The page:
# Xy Sentence Examples

- Referred to the asymptotes as axes the general equation becomes
**xy**2 obviously the axes are oblique in the general hyperbola and rectangular in the rectangular hyperbola. - If three equations, each of the second degree, in three variables be given, we have merely to eliminate the six products x, 2, z 2, yz, zx,
**xy**from the six equations u = v = w = o = oy = = 0; if we apply the same process :to thesedz equations each of degree three, we obtain similarly a determinant of order 21, but thereafter the process fails. - Now f = (
**xy**1 - x i y) (**xy**2 - x 2 y) ... - Every symbolic product, involving several sets of cogredient variables, can be exhibited as a sum of terms, each of which is a polar multiplied by a product of powers of the determinant factors (
**xy**), (xz), (yz),... - Since, If F = An, 4) = By, 1 = I (Df A4) Of A?) Ab A"'^1Bz 1=, (F, Mn Ax I Ax 2 Axe Ax1) J The First Transvectant Differs But By A Numerical Factor From The Jacobian Or Functional Determinant, Of The Two Forms. We Can Find An Expression For The First Transvectant Of (F, ï¿½) 1 Over Another Form Cp. For (M N)(F,4)), =Nf.4Y Mfy.4), And F,4, F 5.4)= (Axby A Y B X) A X B X 1= (
**Xy**)(F,4))1; (F,Ct)1=F5.D' 7,(**Xy**)(F4)1. - For instance, x+y = x+
**xy**and**xy**= x(x+y) are reciprocal. - In this they were completely successful, for they obtained general solutions for the equations ax by = c,
**xy**= ax+by+c (since rediscovered by Leonhard Euler) and cy 2 = ax e + b. - When the plane zx is not a plane of symmetry, we have to consider the terms in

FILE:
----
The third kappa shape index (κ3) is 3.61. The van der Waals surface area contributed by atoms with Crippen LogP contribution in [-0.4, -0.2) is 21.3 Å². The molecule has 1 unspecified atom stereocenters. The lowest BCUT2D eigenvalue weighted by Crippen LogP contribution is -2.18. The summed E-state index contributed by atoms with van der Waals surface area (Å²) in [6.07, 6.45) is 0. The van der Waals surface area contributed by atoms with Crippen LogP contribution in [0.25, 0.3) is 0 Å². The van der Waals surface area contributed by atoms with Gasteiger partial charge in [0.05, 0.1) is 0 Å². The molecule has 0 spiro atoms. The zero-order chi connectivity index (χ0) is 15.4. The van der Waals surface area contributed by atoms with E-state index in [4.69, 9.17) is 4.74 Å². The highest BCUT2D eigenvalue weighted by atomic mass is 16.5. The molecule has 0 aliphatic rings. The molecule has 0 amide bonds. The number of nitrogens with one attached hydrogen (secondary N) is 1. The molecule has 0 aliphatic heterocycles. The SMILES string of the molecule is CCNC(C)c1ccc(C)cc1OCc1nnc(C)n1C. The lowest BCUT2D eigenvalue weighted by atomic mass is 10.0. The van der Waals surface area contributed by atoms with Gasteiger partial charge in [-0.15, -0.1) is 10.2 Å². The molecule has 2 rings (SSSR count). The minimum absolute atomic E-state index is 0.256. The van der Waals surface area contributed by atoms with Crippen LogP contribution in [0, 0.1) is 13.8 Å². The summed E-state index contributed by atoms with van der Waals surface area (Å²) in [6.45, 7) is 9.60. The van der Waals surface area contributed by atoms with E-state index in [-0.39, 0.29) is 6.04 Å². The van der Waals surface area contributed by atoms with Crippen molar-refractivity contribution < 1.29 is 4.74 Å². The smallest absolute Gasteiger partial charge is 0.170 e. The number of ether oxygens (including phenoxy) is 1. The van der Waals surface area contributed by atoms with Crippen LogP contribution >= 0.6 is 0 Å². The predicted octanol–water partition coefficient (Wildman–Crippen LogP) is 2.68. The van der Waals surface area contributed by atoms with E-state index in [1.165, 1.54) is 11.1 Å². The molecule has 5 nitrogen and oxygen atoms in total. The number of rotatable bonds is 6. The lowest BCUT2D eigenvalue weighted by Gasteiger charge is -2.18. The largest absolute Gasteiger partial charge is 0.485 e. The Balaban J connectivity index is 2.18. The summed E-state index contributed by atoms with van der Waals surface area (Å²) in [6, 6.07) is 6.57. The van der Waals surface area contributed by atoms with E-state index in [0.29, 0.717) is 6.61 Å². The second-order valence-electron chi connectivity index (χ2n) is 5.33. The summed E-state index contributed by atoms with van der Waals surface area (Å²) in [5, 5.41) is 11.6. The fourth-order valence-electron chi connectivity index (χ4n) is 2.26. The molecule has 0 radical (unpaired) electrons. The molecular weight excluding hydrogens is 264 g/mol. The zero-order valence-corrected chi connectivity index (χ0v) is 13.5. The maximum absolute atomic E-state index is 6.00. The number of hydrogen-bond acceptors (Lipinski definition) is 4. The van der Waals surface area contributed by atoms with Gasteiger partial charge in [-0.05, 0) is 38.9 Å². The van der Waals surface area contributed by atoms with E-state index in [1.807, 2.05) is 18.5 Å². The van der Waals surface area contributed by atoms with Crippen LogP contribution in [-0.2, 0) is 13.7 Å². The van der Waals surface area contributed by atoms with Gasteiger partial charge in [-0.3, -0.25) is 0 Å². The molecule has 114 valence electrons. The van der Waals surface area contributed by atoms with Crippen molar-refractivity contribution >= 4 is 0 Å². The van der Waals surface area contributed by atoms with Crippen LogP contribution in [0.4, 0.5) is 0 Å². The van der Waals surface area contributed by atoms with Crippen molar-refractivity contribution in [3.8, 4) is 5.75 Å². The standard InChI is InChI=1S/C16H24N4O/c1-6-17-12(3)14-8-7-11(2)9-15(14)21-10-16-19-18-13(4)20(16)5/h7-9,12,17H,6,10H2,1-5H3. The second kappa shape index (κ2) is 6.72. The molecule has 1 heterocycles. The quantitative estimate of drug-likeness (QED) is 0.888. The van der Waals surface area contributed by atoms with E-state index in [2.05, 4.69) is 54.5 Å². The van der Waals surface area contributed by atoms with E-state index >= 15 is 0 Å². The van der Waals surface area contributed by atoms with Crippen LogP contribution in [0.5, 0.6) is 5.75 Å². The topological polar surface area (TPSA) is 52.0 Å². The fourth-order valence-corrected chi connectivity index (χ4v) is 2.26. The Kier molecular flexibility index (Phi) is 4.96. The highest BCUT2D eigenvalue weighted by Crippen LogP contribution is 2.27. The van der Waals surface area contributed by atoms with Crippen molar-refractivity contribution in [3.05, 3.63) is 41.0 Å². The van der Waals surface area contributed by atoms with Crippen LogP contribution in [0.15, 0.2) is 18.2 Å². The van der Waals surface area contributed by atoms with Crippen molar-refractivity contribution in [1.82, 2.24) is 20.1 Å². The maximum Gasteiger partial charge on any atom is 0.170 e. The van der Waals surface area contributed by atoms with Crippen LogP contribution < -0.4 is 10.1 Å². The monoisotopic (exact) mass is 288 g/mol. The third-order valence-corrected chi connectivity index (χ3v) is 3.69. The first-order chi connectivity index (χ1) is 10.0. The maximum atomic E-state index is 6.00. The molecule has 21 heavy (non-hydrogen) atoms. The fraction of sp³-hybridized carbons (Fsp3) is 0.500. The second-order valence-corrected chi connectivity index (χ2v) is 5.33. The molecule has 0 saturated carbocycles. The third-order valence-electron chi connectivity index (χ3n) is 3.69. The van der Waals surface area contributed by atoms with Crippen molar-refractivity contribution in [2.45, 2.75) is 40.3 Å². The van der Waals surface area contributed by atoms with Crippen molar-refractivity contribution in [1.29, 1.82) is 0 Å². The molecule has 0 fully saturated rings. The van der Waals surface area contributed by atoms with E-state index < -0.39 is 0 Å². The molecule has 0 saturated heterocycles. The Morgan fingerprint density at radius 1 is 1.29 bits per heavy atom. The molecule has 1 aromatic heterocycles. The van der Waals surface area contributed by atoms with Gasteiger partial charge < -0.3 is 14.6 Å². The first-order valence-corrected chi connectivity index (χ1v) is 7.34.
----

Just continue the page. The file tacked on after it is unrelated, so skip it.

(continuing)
**xy**, 2 y, and y 3 . - Denoting them by x, y, so that AB is axis of y and a perpendicular through A the axis of x, and rationalizing (26), we have 2 ax 2 - V 2
**Xy**2 - V 2 aAy = o, which represents a hyperbola with vertices at 0 and A. - If the direction of motion makes an angle 0' with Ox, tan B' = d0 !dam _ ?
**xy**2 = tan 20, 0 =-10', (9) dy/ y and the velocity is Ua2/r2. - For in a rigid body, rotating about Oz with angular velocity the circulation round a curve in the plane
**xy**is x ds yds) ds = times twice the area. - Kirchhoff's expressions for X, Y, Z, the coordinates of the centre of the body, FX=y 1 cos
**xY--y**2 cos yY-{-y 3 cos zY, (18) FY = -y l cos xX -Hy2 cos yX+y 3 cos zX, (Ig) G=y 1 cos xZ+y 2 cos yZ+y 3 cos zZ, (20) (21) F(X+Yi) = Fy3-Gx3+i /) X 3epi. - In the general equation of the second degree the co-efficients of x 2 and y 2 are equal, and of
**xy**zero. - Venn, in his Symbolic Logic, proposes the four forms,
**xy**= o,**xy**= o,**xy**>o,**xy**> o (where y means " not-y "), but only as alternative to the ordinary forms. Bradley says that " ` S-P is real' attributes S-P, directly or indirectly, to the ultimate reality," and agrees with Brentano that " ` is ' never stands for anything but ` exists ' "; while Bosanquet, who follows Bradley, goes so far as to define a categorical judgment as " that which affirms the existence of its subject, or, in other words, asserts a fact." - In quantitative judgments we may think x = y, or, as Boolero oses x = v ° p p y = - ° y, or, as Jevons proposes, x =